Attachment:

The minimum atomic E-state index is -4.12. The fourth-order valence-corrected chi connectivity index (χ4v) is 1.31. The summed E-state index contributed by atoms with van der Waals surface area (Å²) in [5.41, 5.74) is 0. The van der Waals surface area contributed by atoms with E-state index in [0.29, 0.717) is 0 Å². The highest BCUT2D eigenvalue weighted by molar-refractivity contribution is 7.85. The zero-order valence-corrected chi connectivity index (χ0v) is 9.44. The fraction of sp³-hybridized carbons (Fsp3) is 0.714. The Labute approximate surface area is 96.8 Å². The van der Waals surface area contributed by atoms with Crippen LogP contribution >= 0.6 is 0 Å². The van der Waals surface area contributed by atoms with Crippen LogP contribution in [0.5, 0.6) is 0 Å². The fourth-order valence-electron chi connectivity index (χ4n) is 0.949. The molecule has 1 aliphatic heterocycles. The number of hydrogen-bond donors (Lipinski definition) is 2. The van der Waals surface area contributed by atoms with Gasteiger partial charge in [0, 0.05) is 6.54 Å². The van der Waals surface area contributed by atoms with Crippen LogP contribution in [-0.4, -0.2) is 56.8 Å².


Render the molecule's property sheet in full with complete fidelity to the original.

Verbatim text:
The minimum atomic E-state index is -4.12. The fourth-order valence-corrected chi connectivity index (χ4v) is 1.31. The summed E-state index contributed by atoms with van der Waals surface area (Å²) in [5.41, 5.74) is 0. The van der Waals surface area contributed by atoms with E-state index in [0.29, 0.717) is 0 Å². The highest BCUT2D eigenvalue weighted by molar-refractivity contribution is 7.85. The zero-order valence-corrected chi connectivity index (χ0v) is 9.44. The fraction of sp³-hybridized carbons (Fsp3) is 0.714. The Labute approximate surface area is 96.8 Å². The van der Waals surface area contributed by atoms with Crippen LogP contribution >= 0.6 is 0 Å². The van der Waals surface area contributed by atoms with Crippen LogP contribution in [0.5, 0.6) is 0 Å². The fourth-order valence-electron chi connectivity index (χ4n) is 0.949. The molecule has 1 aliphatic heterocycles. The number of hydrogen-bond donors (Lipinski definition) is 2. The van der Waals surface area contributed by atoms with Gasteiger partial charge in [0, 0.05) is 6.54 Å². The van der Waals surface area contributed by atoms with Crippen LogP contribution in [-0.4, -0.2) is 56.8 Å².